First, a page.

Vet nurse Olivia Hurst spends each night dealing with incoming emergency cases and monitoring, medicating and feeding the in-patients.
While most of the world is heading for bed, working life is only just beginning for Olivia. And it’s an action-packed whirlwind of helping save the lives and ease the agonies of Worthing pets.
The 26-year-old is a highly skilled vet nurse at Vets Now’s thriving Worthing clinic. Every night and weekend, sick animals are brought to the state-of-the-art Upper Brighton Road premises, often when it’s a matter of life and death.
Olivia knew she wanted to be a vet nurse from the moment she did work experience with a local vet. But, after qualifying and much experience, she realised she needed a life less ordinary and joined Vets Now last year.
“I enjoyed the fast-paced emergency and critical care, ECC, side of my role,” said Olivia. “But I wasn’t getting to be part of the action as much as I hoped.
“ECC is like a mix of accident & emergency and intensive care in a hospital. It can be emotionally challenging, but so rewarding.”
Olivia works a maximum of three shifts a week, mostly weekday nights.
At 6.30pm Vets Now Worthing take over out-of-hours service for more than 25 veterinary practices in the surrounding areas.
“We start a detailed handover of all the patients we’ll be responsible for looking after that night for those practices,” said Olivia. “All the medication, treatment, therapies and feeding plans from the patient’s own vet are written in a detailed hospital chart which we can follow precisely.”
As well as the nursing care for all the overnight patients, the clinic is the vital port of call for sick patients from all over the area.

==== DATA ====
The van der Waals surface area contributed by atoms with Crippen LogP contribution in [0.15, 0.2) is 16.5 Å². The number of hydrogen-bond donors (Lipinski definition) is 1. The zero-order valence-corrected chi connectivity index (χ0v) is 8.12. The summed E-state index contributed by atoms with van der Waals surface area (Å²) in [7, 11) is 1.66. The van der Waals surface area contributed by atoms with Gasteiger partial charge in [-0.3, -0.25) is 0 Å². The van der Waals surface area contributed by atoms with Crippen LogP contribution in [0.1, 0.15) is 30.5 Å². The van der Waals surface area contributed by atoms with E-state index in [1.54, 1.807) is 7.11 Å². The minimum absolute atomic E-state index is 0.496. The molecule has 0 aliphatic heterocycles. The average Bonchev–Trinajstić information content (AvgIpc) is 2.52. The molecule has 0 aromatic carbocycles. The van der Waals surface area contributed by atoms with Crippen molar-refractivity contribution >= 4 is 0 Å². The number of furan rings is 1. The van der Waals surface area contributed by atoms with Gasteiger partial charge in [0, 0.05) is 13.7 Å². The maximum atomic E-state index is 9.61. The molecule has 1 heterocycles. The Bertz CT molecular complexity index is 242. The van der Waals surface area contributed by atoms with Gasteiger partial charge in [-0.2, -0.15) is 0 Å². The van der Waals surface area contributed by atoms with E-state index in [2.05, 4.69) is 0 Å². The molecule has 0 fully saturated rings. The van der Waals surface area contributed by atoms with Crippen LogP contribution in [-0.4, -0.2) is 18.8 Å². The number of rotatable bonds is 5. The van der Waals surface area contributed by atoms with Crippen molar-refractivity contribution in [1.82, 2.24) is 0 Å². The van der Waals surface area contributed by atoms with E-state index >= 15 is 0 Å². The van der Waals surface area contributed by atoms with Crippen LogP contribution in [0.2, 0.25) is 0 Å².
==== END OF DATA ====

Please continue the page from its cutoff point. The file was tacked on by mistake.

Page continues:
“Our busiest time is usually between 6.30pm and midnight,” said Olivia. “It’s not uncommon to have 10 unwell patients travelling in at one time.
“Once they come in, I or one of the other nurses will triage them. Just like A&E, patients are prioritised for treatment based on clinical need rather than arrival time.
“Emergency surgery might be needed for a dog who can’t give birth and requires a Caesarean section. Or a cat may have an obstruction stopping it going to the toilet, which can cause heart and kidney damage.”
It’s a non-stop blur of dealing with incoming emergency cases and monitoring, medicating and feeding the in-patients. It’s just as critical they get sleep as well as attention – although that’s not an option for the veterinary team.
“It can be an emotional rollercoaster at times, so it’s really important to bond together,” said Olivia. “There is always a new story to be told or a laugh shared at 4am when the rush has finally subsided for a minute or two.”
At 7am the handover begins with the day team and around 8am some patients begin being transferred back to their own veterinary practice.
“There is nothing more heartfelt and satisfying than seeing a patient make that journey of recovery from sickness to health,” said Olivia. “It is definitely the most rewarding part of the role, and it is why I do what I do.”
The long shifts also have the reward of giving Olivia a great work-life balance with plenty time off.
And, yes, she spends that time with animals, too.
“The family black Labrador Evie is enjoying more exercise than ever, and our black and white rescue cat Trevor is very photogenic and enjoying even more cuddles!”
Find out more at www.vets-now.com/find-an-emergency-vet/worthing/